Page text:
(Roughly) Daily

“No pressure, no diamonds”*…

And sometimes no pressure means no deep clean. David Buck, on the remarkable story of pressure washers…

Some say that necessity is the mother of invention. But more often, it seems that happy accidents play more of a role than they’re given credit for. Such is the case with the pressure washer. Born of an accident in one man’s garage, the pressure washer would go on to become a staple of industrial and household work.

Our story begins in the small town of Moon Township, PA. A small town situated along the Ohio River, Moon Township is actually part of the Pittsburgh Metro area. Settled in the 18th century, the area was named “one of the best, affordable places to live” in the northeast by BusinessWeek back in 2007. But that isn’t the town’s only claim to fame: one of their residents was responsible for creating the precursor to the pressure washer as we know it!

It all started when Frank W. Ofeldt II was working on his whiskey stills at home. In 1926—seven years before prohibition officially ended—Ofeldt noticed something unusual: the steam from his whiskey stills was removing grease stains from his garage floor. Ofeldt knew his way around steam engineering and immediately saw potential in using the steam-cleaning technique in an invention…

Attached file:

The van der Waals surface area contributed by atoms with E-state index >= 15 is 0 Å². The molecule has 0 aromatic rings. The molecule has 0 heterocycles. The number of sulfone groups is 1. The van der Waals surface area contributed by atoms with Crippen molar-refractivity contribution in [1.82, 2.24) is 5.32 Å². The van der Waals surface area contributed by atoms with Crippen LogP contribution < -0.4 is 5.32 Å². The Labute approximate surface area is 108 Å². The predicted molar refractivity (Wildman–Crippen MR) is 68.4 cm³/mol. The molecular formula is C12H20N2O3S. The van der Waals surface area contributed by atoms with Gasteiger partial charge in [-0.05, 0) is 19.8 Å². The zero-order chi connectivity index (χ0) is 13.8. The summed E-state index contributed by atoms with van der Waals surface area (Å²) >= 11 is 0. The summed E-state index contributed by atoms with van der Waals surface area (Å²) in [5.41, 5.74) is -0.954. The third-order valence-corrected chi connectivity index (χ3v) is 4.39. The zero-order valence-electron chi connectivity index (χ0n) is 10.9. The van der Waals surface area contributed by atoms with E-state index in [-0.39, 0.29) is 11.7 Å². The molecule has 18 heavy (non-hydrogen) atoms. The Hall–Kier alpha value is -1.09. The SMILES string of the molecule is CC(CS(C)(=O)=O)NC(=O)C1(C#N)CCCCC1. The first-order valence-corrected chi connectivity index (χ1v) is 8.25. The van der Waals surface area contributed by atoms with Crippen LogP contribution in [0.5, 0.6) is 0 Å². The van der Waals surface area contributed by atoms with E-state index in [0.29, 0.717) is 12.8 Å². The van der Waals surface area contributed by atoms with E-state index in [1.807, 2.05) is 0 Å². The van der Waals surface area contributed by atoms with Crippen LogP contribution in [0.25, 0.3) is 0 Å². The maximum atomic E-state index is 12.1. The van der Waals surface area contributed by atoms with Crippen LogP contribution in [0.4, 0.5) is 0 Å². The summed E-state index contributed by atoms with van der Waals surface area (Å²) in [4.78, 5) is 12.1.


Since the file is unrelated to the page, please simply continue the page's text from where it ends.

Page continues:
From Prohibition to art projects, how the pressure washer revolutionized the way we clean outdoor surfaces—and occasionally, lends itself to creative solutions: “Under Pressure,” from @saltyasparagus1 in the ever-illuminating @readtedium.

* Thomas Carlyle


As we spray it down, we might recall that it was on this date in 1925 that Secretary of Agriculture Howard Gore empaneled 21 state highway officials and three federal Bureau of Public Roads officials as the “Joint Board on Interstate Highways,” charging them to come up with a unified approach to marking and numbering “interstate routes” in the United States. They briskly came up with the numbering system (East/West highways are even numbered; North/South, odd-numbered) and the distinctive “shield” design for U.S. route markers. Their work in identifying the routes themselves– intensely political, as towns and cities fought to be on the main highways– took many years.

1926 version of the U.S. Route shield
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